My First Hour in Cadillac's Tesla-Fighter
Besides, it shouldn't drive too dramatically differently from the Chevrolet Volt -- except better, faster, better suspension, etc. But more about that later.
The Cadillac ELR is General Motors'
The history behind the ELR is this: At the Detroit Auto Show in January 2009, Cadillac showed the Converj concept car, based on the Volt, which had yet to enter production but whose design had been 99% completed and shown the previous September.
However, GM was on the ropes and went bankrupt. The Cadillac version of the Volt was put on ice. Once GM was back on solid footing, having seen its major debts and obligations being pushed on to the US taxpayer (among others), the electric Cadillac was revived two years later.
Engineering the ELR -- which would normally take over four years -- took only two years for two reasons:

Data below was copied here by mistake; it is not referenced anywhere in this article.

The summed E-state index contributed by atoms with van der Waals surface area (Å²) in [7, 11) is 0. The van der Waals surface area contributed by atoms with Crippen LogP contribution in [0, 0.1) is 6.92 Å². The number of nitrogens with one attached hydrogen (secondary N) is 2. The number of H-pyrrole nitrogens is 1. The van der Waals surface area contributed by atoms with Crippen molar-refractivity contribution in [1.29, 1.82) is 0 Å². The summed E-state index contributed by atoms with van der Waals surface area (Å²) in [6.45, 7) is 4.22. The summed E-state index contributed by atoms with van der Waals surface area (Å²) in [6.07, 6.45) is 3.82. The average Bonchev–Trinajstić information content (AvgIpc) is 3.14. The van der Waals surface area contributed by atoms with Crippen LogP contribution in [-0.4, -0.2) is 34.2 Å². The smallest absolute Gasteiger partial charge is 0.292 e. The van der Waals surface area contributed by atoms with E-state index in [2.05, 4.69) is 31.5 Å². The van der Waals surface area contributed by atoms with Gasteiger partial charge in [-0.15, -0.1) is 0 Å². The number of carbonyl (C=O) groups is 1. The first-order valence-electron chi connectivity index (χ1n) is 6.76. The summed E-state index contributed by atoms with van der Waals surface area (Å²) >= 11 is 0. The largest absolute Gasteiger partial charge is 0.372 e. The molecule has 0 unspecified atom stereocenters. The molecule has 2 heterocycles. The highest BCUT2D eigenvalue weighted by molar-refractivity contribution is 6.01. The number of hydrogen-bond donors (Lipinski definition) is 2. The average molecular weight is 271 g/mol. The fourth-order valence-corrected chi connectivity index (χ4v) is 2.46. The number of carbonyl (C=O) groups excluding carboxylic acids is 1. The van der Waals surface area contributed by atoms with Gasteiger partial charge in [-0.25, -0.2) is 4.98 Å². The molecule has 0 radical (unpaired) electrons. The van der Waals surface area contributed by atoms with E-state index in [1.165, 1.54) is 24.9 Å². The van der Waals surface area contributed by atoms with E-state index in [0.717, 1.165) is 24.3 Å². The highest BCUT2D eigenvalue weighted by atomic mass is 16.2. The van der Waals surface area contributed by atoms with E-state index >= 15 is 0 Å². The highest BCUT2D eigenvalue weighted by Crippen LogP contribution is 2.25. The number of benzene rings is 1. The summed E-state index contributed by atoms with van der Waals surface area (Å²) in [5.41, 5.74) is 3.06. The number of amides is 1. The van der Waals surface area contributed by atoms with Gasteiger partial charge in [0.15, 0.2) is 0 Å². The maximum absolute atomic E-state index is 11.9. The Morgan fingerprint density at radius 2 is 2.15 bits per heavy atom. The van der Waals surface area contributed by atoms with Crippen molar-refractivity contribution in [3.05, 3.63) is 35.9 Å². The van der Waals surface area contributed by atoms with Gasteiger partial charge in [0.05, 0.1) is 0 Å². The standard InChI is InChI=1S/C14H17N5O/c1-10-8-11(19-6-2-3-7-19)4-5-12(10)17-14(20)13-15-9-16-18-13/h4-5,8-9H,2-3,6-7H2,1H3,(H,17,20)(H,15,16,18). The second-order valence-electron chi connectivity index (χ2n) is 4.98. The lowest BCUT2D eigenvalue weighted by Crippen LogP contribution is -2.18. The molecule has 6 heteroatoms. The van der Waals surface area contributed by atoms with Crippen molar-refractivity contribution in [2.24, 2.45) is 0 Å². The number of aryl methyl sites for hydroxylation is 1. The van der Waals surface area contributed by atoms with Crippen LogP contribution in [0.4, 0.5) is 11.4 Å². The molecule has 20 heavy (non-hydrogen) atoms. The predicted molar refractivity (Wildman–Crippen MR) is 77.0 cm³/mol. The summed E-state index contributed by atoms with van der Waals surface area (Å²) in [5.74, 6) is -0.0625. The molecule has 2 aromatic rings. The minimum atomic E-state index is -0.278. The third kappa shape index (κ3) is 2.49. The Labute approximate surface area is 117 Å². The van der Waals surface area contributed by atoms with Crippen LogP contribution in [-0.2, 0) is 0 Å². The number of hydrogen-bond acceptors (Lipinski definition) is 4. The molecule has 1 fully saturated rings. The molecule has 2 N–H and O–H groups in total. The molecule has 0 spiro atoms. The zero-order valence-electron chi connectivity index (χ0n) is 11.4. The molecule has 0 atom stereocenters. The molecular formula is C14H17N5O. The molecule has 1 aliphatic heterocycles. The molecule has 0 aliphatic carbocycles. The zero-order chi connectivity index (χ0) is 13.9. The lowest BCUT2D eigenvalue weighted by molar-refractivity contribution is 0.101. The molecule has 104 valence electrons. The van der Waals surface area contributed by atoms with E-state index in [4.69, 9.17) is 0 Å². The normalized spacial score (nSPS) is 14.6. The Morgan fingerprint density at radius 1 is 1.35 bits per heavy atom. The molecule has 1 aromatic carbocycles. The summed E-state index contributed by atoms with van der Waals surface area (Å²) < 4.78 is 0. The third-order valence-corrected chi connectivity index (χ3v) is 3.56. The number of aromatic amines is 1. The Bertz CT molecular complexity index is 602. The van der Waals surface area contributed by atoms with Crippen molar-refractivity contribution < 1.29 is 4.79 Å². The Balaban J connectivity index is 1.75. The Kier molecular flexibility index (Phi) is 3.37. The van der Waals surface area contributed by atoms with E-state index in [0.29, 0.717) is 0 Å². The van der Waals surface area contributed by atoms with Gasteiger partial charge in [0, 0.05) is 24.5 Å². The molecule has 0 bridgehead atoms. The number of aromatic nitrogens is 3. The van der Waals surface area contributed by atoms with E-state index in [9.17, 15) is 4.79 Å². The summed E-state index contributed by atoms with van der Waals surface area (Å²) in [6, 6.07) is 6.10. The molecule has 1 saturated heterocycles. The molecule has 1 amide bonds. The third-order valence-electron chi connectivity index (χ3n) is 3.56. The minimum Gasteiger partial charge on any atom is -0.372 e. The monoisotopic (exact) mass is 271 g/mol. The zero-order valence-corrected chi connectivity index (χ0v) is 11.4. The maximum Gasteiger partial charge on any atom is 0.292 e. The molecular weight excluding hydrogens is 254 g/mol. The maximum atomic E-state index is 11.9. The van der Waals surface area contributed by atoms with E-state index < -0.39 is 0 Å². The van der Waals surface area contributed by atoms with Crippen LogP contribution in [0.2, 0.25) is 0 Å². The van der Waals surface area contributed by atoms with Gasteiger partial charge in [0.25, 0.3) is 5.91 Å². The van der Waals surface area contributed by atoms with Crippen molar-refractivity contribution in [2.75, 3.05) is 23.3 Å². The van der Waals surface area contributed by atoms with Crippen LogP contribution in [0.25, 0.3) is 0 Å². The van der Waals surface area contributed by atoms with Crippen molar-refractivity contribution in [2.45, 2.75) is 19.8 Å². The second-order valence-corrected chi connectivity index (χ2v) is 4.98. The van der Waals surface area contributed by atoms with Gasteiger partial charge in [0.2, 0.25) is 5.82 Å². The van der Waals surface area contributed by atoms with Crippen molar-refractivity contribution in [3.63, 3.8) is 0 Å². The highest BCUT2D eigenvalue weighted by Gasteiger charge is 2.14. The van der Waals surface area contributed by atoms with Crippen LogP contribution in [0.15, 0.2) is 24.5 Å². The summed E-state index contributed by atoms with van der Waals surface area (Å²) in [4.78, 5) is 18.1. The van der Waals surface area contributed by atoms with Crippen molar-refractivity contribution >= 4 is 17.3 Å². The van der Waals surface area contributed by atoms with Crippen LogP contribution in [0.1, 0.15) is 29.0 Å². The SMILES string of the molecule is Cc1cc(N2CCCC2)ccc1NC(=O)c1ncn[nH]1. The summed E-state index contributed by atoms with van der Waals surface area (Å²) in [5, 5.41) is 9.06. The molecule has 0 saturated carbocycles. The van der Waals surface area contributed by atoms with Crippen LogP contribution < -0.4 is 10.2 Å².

1. It's based on the Volt. The hard parts of the drivetrain -- battery, generator, inverter, electric motor, all the electronics -- had already been developed, and all that was needed was some refinement, mostly software tuning.
2. The exterior design was defined from Day One (late Spring 2011): Make it look as close to the 2009 Converj concept car as possible! So no need for elaborate debate or design studies.
Let me first get to the point that we don't know: The price. It has been rumored that GM will set the price in time for the Pebble Beach Concours that's held in mid-August. That sounds reasonable and logical, given that the car will enter production in the week or two after Thanksgiving 2013.
You can equip a Chevrolet Volt up to $46,000-something, with a reasonably loaded configuration having an MSRP of $44,000. GM and its dealers offer approximately $5,000 off, for a $39,000 price. Tax incentives are up to $9,000 if you live in California, and will be the same on the Cadillac ELR.